|The sky above Sam's final place of rest|
As the teacher called my name, I almost wimped out and said "I go by Nichol" but instead simply replied "here" with a raised hand.
Not much later she calls the name of the boy sitting to my right to which the kid responds with "I go by Sam".
I thought "Man! I should go by Nichol!.....".
Years later I would tell Sam this train of thought that I had which caused him to laugh at my lack of decision. He then on referred to me as Jade Nichol whenever he would see me just to tease me. It wasn't anything special, but it always made me smile.
He could do that. Make anyone laugh. He could wrangle a grin out of the grumpiest soul. I wanted to be like him. I'm not really that funny of a person, but being around him made me want to make people smile. He made me want to be good and kind...and I was desperate to be funny like him.
It's embarrassing, really, my humor scale tends to run along that of Marlin from Finding Nemo, the clownfish who couldn't finish a joke.
Our friendship was a simple one. He lived across a few fields and a park from me. I used to walk my dogs in the evening and we discovered that we didn't live "that" far from eachother. I would stand on one side of the ditch and he would meet me on the other and we would walk down to the closest point where we could have a conversation without having to yell. Sometimes he would jump across and sit by me, but mostly we would stand there in the twinkling light just as the sun would begin to set. We would talk about our dogs. About other kids in school. I would tell him stories and he would listen to me like I was the only person in the world. I always felt important and I learned a lot about the importance of undivided attention from him.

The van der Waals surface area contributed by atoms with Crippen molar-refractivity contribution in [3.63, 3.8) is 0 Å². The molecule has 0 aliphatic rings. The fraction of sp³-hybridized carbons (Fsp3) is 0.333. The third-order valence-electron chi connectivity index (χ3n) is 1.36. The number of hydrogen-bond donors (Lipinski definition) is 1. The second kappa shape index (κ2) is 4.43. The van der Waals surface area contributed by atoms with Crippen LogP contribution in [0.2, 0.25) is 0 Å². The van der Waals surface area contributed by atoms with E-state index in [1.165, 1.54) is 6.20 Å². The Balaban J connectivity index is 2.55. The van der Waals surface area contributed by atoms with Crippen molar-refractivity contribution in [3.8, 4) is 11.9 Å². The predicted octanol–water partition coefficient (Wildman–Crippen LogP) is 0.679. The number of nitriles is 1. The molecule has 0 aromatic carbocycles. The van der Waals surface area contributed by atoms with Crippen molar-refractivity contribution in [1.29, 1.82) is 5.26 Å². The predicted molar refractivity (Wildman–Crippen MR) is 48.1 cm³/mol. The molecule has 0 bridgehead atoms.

|Sam and his sister Amy doing a Swing Dancing demonstration in our English class.|
Years later, when we reached adulthood, we had long since journeyed our separate ways and the nights spent singing and laughing and eating rice krispy treats at my house seemed far away. The laughing, fearless days of our youth sometimes felt like a long lost dream. But any time I would pass this twinkly-eyed boy by in the grocery store, he wouldn't say anything. He would usually notice me first and stare at me until I noticed him. I would smile with delight and he would grin back with his mouth open wide and give me the silly face that would transport me back to high school. The familiar, satisfying emotion of safety and joy would resonate against my heart and we would wave and keep walking. Sometimes we spoke, but usually we just smiled and waved.
Now I wish for more words. But he didn't need words to show love.
I sat at his funeral and watched his family grieve, feeling so helpless and sad. I watched his wife and sisters hug person after person. I sat by some precious school chums and cried, thankful for the familiar faces all around me.
Friendships that span decades are precious.
I feel immeasurable sadness for the loss of Sam here on earth.
The best thing about his great love for people is the source for it all. Sam loved big because he had faith in Jesus. And like Amy said when she shared the news of his loss, "that he was saved in the best and only way possible" is the greatest comfort for those of us who know Jesus. We grieve and weep and yell at the sky, but we hold hope close to our hearts and give and love big and deep. Because that's how Sam lived. He loved big. He loved deeply. He was always giving.
I want to be like the kid who lit the room up with his mischievous grin. I want to love big and deep. And I want to give.
We love you, Sam.